Anushka comes from a dysfunctional family. Everyone has a broken hearted situation in some way. I have to say, though, that they are both incredibly strong and complex women characters, while being completely different in terms of character goals.
And Ranbir… I don’t know where that floodgate of emotion in Ranbir comes from. There’s a pent-up dam and there are little holes through which the emotion leaks out. One day it will burst.
The title Ae Dil Hai Mushkil, because of the song it comes from, is linked so strongly with the city of Bombay. Did you think of setting it here before you moved it to London?
Not at all, actually. ‘A troubled heart’ was my working title when I started the film. We then changed it to Ae Dil and it didn’t quite work but Ae Dil Hai Mushkil captures the feeling beautifully.
I agree Bombay is a strong part of the original song, but hopefully the new title song will go some way in changing that perception and letting people look at this film differently.
Visually, what was your brief for this film? It looks a little less lush.
Aesthetically, I told [cinematographer] Anil Mehta not to listen to a lot of the things I sometimes say. Don’t move the trolley when you don’t need to, stuff like that. Don’t put up sets. It might sound very ‘been there done that’ for some directors, but I have never not put up sets.
For this film, I wanted to be contemporary, shooting on location in grungy, sordid parts of London, and so it was important that I move the camera organically. I’m quite old-school in some of my technique, and I think it’s important to make films that are with the times in terms of aesthetic and visual style.
Amrita, who did our sets, Anil and I came together beautifully. When I doubted myself, they’d sit me down and tell me to go back to my instincts. And I have.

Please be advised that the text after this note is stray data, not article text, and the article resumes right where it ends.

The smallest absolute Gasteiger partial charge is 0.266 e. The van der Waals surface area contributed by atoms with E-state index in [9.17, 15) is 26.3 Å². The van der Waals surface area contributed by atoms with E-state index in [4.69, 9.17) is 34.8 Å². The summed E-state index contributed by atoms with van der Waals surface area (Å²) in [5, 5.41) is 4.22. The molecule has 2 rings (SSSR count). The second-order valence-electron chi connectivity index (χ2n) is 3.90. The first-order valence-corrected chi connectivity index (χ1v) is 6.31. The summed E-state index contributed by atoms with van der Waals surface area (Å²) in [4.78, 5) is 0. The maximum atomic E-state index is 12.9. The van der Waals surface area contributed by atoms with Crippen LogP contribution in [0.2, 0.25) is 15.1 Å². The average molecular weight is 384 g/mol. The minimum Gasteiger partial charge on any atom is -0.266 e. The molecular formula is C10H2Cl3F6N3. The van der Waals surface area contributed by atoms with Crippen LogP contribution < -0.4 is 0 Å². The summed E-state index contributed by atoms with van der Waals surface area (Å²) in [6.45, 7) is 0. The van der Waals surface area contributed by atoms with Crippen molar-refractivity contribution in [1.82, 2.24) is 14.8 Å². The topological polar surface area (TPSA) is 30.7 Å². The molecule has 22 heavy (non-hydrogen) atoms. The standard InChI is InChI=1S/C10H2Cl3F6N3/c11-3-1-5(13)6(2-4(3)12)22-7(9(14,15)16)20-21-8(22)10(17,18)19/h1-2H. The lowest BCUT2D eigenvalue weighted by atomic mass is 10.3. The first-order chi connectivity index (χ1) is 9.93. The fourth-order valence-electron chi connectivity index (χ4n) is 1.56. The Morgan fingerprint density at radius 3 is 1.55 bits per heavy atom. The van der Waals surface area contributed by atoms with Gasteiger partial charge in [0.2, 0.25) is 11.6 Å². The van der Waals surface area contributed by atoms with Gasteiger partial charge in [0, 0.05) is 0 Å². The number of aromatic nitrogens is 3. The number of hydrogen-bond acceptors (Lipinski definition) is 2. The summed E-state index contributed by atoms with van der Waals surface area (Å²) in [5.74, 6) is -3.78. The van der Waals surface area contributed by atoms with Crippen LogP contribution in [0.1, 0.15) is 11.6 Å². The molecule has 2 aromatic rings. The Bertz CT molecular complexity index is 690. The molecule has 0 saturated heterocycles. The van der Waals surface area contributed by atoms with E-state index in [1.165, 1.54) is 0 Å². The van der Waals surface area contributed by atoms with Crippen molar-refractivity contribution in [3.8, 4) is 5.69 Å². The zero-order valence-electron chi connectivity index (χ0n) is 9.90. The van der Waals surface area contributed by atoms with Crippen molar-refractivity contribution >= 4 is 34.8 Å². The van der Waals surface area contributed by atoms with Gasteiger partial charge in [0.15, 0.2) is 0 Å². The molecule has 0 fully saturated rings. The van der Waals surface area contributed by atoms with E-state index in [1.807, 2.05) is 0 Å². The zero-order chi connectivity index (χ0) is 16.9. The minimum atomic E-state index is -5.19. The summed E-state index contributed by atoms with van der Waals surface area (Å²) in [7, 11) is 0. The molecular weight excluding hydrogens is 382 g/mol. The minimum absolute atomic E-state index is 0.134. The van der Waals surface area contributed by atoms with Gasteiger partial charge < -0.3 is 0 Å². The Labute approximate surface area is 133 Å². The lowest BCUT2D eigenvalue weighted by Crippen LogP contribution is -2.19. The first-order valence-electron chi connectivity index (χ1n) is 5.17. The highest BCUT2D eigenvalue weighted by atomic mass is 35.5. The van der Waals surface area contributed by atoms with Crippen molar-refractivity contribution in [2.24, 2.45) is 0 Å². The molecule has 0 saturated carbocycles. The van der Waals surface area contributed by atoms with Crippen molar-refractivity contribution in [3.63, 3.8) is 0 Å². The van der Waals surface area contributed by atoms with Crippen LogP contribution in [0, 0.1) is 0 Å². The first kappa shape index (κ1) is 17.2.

One of the problems I find with a lot of romantic Hindi cinema is that they feel the pressure to also be funny, to add a forced comic element.
I agree, to the extent that rom-com has become a bad word now. This is not that. For me, the two characters [Ranbir and Anushka] were crazy anyway. They’re both Bollywood lovers, grew up celebrating the cheesiness and the madness. Again, in that sense, like me. A lot of the dialogue was therefore funny because of the referencing.
There’s no need to push the humour. No rom, no com, just conversations. With Aishwarya, the dialogue syntax changed — she plays an Urdu poet — and her style of speaking was different. There’s no haha scene.
Is it hard, finding that balance? To want to go for the jugular but not manipulate? To want to amuse but not to tickle too much? How have your storytelling instincts changed?
I think with age, and I’m 44 now, there comes abandon. You become more aware of yourself. And I’m extremely aware of what’s wrong with me and not with what’s right. I have an obsessive need to be relevant. I never want to stop being relevant to the audience space that is the reason I exist. I read every criticism, hear everything, get the young people to tell me what sucks.
When I wrote this film, I narrated it to tons of the younger ADs. After all, I grew up in the '70s and '80s, and made films in the '90s. I see my friends’ kids, the millenials, and they speak a different language.
One thing I have noticed, though, is that heartbreak and angst seem to growing phenomena. Young children lock themselves up in their room with a broken heart. Everyone is listening to sad songs all the time. Some of the happiness in the world seems to have diminished.